On January 26, 2022, the Oregon Court of Appeals issued its ruling in Moody v. Oregon Community Credit Union and Federal Insurance Company, 317 Or App 233 (2022). The Oregon Court of Appeals reversed and remanded the trial court’s ruling. In the underlying case, defendant moved to dismiss plaintiff’s claim of negligence per se under ORS 746.230(1) and accompanying claim for noneconomic damages. The trial court granted that motion and dismissed plaintiff’s claims. The Oregon Court of Appeals reversed the trial court’s ruling, allowing the claims to go forward and remanded the case for further consideration. The Court specifically found that plaintiff was able to meet the four prongs of a negligence per se claim under ORS 746.230 and allowed her to claim for noneconomic damages to proceed due to the insurer’s alleged wrongful denial of her first-party claim.
In Moody, Federal Insurance Company had issued to plaintiff’s husband a life insurance policy for $3,000. He was accidentally shot and killed by a friend on a camping trip and plaintiff (decedent’s wife) filed a life insurance claim. Defendant denied the claim citing a policy exclusion for any accidents caused by or resulting from the insured being under the influence. Decedent’s toxicology report stated that there was evidence he had tested positive for marijuana. As a result, plaintiff filed this lawsuit alleging that defendant’s denial was in error because her husband died as the result of accidentally being shot by another, not because of his use of marijuana. Plaintiff made a claim for negligence per se due to defendant’s alleged violation of ORS 746.230(1) and included in her damages a claim for economic damages of $3,000 and emotional distress/noneconomic damages in the amount of $47,001.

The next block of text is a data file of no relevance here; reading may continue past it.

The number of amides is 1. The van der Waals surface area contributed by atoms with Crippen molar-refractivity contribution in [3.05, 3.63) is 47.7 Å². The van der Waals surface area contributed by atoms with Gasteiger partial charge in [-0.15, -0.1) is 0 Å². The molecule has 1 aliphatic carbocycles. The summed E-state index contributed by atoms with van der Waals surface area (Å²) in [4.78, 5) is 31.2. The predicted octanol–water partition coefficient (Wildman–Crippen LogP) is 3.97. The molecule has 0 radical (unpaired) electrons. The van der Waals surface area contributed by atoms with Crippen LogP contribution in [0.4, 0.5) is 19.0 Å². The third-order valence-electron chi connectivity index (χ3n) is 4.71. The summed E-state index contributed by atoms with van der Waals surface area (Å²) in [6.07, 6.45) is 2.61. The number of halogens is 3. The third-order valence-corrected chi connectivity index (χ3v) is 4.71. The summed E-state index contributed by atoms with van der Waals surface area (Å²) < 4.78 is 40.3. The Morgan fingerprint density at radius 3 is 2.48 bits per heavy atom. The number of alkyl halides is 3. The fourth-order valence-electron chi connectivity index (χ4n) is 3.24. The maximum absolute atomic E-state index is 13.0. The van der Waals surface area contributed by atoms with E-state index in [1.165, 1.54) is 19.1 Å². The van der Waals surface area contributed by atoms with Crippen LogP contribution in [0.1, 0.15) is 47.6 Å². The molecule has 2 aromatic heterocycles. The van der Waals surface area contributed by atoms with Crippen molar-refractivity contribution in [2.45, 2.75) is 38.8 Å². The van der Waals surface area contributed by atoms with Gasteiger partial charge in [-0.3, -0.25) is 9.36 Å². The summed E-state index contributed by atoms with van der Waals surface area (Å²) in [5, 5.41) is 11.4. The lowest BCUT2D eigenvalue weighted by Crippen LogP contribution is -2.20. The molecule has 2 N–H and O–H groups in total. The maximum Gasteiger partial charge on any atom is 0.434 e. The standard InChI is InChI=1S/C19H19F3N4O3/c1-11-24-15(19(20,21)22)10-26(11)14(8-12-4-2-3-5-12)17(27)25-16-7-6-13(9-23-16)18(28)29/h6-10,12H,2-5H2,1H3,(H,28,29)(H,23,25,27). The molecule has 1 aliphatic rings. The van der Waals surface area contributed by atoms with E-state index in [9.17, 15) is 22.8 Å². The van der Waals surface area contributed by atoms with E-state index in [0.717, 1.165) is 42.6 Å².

ORS 746.230 provides that “an insurer may not refuse to pay claims without conducting a reasonable investigation or fail to attempt in good faith to promptly and equitably settle claims when liability is reasonably clear.” While the trial court agreed with defendant that plaintiff’s claim was really a disguised breach of contract claim, the Court of Appeals ruled differently and found plaintiff’s claim as a standalone negligence per se claim.
A plaintiff must prove the following four prongs to bring a negligence per se claim:
(1) defendants violated a statute; (2) that plaintiff was injured as a result of that violation; (3) that plaintiff was a member of the class of persons meant to be protected by the statute; and (4) that the injury plaintiff suffered is of a type that the statute was enacted to prevent. Moody, 317 Or App at 238 (citing McAlpine v. Multnomah County, 131 Or App 136, 144, rev den, 320 Or 507 (1995)).
Note: defendant paid the $3,000 so the Court does not address whether that could have been the basis for prong four of the elements for negligence per se.